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Danburite vs. Topaz
Uh oh, you got a crystal that is colorless or yellow or pink, that looks like a multisided prism with multi-faceted terminations, and has striations down the length of the crystal. What is it?
If it has a hardenss of 7 to 7.5, a specific gravity of 3.0, fluoresces sky blue under long-wave UV and doesn't cleave very well, you've got Danburite. Danburite is name for Danbury, CT where it was first found, and is mined in Burma, Japan, Russia, Madagascar and San Luis Potosi, Mexico.
If is a little harder (8), a little bit heavier (S.G. = 3.5), doesn't fluoresce well and cleaves perfectly, you've go Topaz.
Brief History of Copper Country
The first wave of eager explorers, Hard-rock miners and adventures stepped off the big lake schooners at Copper Harbor in the 1840s and commenced explore the dream, a fickle mirage of sparking copper, silver and even gold. With picks and shovels they pecked at the land for fabled treasure. They soon discovered that they needed more than a pick n shovel. Some nuggets weighed in at 30 tons and more. Soon miners labored at sinking shafts 400 feet deep in the ore beds that straggled up from Lake Superior and onto the Keweenaw Peninsula.
Major corporate enterprises hauled out tons of precious silver and rich copper. Manufacturers marveled at a copper so pure that it did not need refinement. The Quincy Mine, near Hancock emerged as a critical cog in the Civil War and provided 60% of the copper used by the Union forces for canteens, cannon and ammunition.
Now this Quincy Mine is just North of Hancock, Michigan and part of the Keweenaw National Historical Park. It is open to the public for tours and has the largest steam-powered mine hoist ever built, bringing copper ore from a 9,260 feet on the incline, 5,640 feet vertically. It was built in 1920 and was operated until 1931. The University operates an incline car system that takes you down to one of the lower mine entrances for a tour. This was a great experience for us. They also offer a video of past history of the miners that worked this mine. There was a huge dump area and I got out my Gold Bug and did a little exploring and found a nice piece of a copper fan. You will see this and many pieces of copper that we collected on our trip as we traveled up Highway 26 to Historical Calumet mine district.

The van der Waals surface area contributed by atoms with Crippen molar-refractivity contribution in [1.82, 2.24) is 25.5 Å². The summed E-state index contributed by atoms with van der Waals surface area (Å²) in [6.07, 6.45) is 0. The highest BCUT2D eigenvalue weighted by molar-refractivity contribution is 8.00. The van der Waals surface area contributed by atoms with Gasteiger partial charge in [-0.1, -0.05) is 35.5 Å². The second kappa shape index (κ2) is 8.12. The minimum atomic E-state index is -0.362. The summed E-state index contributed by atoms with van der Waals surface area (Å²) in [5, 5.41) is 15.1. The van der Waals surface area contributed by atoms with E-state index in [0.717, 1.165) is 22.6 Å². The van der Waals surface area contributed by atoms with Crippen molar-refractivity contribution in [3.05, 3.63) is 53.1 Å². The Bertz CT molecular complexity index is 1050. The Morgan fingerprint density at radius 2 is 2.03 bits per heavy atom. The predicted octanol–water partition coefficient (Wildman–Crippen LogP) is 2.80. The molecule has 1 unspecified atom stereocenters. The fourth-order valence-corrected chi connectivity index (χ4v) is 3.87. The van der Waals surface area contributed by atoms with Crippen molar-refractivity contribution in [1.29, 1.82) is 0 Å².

Serpintine is made of variety of minerals and has green or red colors in the rock. It's bowenite variety are often used in place of jadeite. Serpentine rock is primarily composed of one or more of the three magnesium silicate minerals: lizardite, chrysotile and antigorite. It can be found in central and northern California, Montana, Cornwall, New Zealand, and Australia.
First found in 3/9/1842 by Francisco Lopez about 35 miles northwest of Los Angeles while digging for wild onions. Gold found at Sutter's Mill in Coloma, CA by James Marshall changed the course of history with the start of the Gold Rush (1848-1855).
Its occrrence is very rare, and often found as veins within rocks, particularly quartz. Gold is a soft precious metal. It has a bright yellow color and hardness of 2.5-3.
In 1985 it was named the official state gem of California. Frist described in 1907 by George D. Louderback, who named it benitoite for its occurrence near the headwaters of the San Benito River, CA. A rare blue barium titanium silicate mineral, found in hydrothermally altered serpentinite. The hardness of benitoite is 6-6.5, and it fluoresces intense blue under shortwave ultraviolet light.
ROCK RELATED LINKS
* The rockhounds list provides a forum for the presentation and discussion of a diverse range of geologic topics.
* This site serves the global COMMUNITY of people who love ROCKS / MINERALS / GEMS / PROSPECTING / CLUBS / EVENTS.
* Welcome to rockhounders.com , a claim on the information highway for all electronic prospectors to enjoy.
* This site contains websites of fellow rockhounders, free classifieds , event and club listings, and much more.
* AMERICAN FEDERATION OF MINERALOGICAL SOCIETIES (AFMS)
* Founded in 1947
* NON-PROFIT EDUCATIONAL FEDERATION OF SEVEN SIMILAR REGIONAL ORGANIZATIONS OF GEM, MINERAL AND LAPIDARY SOCIETIES.
* CALIF. FEDERATION OF MINERALOGICAL SOCIETIES (CFMS)
* The CFMS is a member of the American Federaion of Mineralogical Societies (AFMS).
* The CFMS includes approximately 137 clubs and societies mostly in California. There are a few clubs outside this area in Arizona and Nevada due to historical affiliation.
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